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It may not be that your HDD is failing, but considering the consequences and in the lack of an alternative cause of the problem, you should immediately copy any files on the HDD that you need and want.
After you have a backup, you might try SMART. It must be activated in your BIOS and on the HDD. If you can't use SMART, google for a HDD utility from the HDD maker. There is HUTIL for Samsung, SeaTools for Seagate, plus others. The utilities should be available on both a bootable floppy and a CD ISO.
Last edited by thorkelljarl; 11-12-2009 at 12:12 PM.
After a power outage, when I used to use a non-journaled filesystem like Ext2, I usually had a long fsck ahead of me after the power came back. Sometimes the automatic fsck upon bootup would do it, but often enough, I had to use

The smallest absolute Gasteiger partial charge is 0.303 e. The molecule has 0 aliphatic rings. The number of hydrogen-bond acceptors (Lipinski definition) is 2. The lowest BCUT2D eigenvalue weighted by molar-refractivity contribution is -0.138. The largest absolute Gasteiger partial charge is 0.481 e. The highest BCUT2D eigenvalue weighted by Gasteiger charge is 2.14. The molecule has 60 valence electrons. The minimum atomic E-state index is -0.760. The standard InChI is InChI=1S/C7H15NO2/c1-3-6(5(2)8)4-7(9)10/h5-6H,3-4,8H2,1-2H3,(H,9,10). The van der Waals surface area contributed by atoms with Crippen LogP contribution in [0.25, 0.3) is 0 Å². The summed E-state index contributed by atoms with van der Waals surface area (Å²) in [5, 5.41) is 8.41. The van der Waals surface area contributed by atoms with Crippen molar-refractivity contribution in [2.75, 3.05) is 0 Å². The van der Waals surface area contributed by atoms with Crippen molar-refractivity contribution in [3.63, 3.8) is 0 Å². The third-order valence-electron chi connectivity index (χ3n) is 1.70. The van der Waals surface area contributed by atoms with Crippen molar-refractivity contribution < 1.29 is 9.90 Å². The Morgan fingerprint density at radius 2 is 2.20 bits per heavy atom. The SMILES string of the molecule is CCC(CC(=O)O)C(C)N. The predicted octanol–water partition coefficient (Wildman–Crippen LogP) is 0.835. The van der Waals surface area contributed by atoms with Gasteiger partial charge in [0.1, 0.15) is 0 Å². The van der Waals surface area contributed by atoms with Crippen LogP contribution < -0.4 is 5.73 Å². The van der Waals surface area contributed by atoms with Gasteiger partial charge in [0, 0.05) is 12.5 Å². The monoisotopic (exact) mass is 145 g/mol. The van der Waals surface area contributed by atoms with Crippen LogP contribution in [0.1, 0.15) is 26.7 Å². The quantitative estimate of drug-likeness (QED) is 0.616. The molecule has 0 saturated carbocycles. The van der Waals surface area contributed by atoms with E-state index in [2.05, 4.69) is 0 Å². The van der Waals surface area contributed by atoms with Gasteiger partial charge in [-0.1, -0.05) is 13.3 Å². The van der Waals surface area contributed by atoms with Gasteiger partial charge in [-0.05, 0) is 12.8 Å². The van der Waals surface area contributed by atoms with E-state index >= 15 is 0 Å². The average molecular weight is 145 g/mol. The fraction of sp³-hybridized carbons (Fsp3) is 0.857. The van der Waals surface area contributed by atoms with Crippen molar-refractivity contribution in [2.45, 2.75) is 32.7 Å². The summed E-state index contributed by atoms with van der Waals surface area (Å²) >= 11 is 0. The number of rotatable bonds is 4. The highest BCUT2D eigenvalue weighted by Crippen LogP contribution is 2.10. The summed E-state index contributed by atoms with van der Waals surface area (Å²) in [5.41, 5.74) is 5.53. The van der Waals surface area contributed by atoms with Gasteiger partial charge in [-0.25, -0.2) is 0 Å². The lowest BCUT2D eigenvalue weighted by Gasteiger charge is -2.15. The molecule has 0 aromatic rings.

e2fsck -v -y /dev/XXX
to restore the partition. As you would see on the fsck man page, the -v means "verbose" and the -y means "answer YES to all questions", which has the potential to do something you don't want, but otherwise, you must sit there and press YES or NO many times until the process is complete. Using the -y option has never caused me grief, though on rare occasions, I have lost a file or two to the /Lost+Found folder (from where you can recover them if you like).
If you have frequent power cuts that are causing frequent bad shutdowns, and a UPS is not a cost effective solution, if I were you I would investigate the possibility of installing your Mandriva OS onto a journaled filesystem such as Ext3 or Ext4. Though Ext4 is the newest Linux filesystem to hit "production" and/or heavy testing stage, it has been working without error for me now for several months or more with my Slackware system, AND if I suffer a bad shutdown, the reboot is usually painless with only an occasional very short fsck lasting just a few seconds.
Do keep in mind though, as mentioned by earlier posters above, if there is cause OTHER THAN power outages that may lead you to suspect a failing HDD, please backup any important data before you lose it!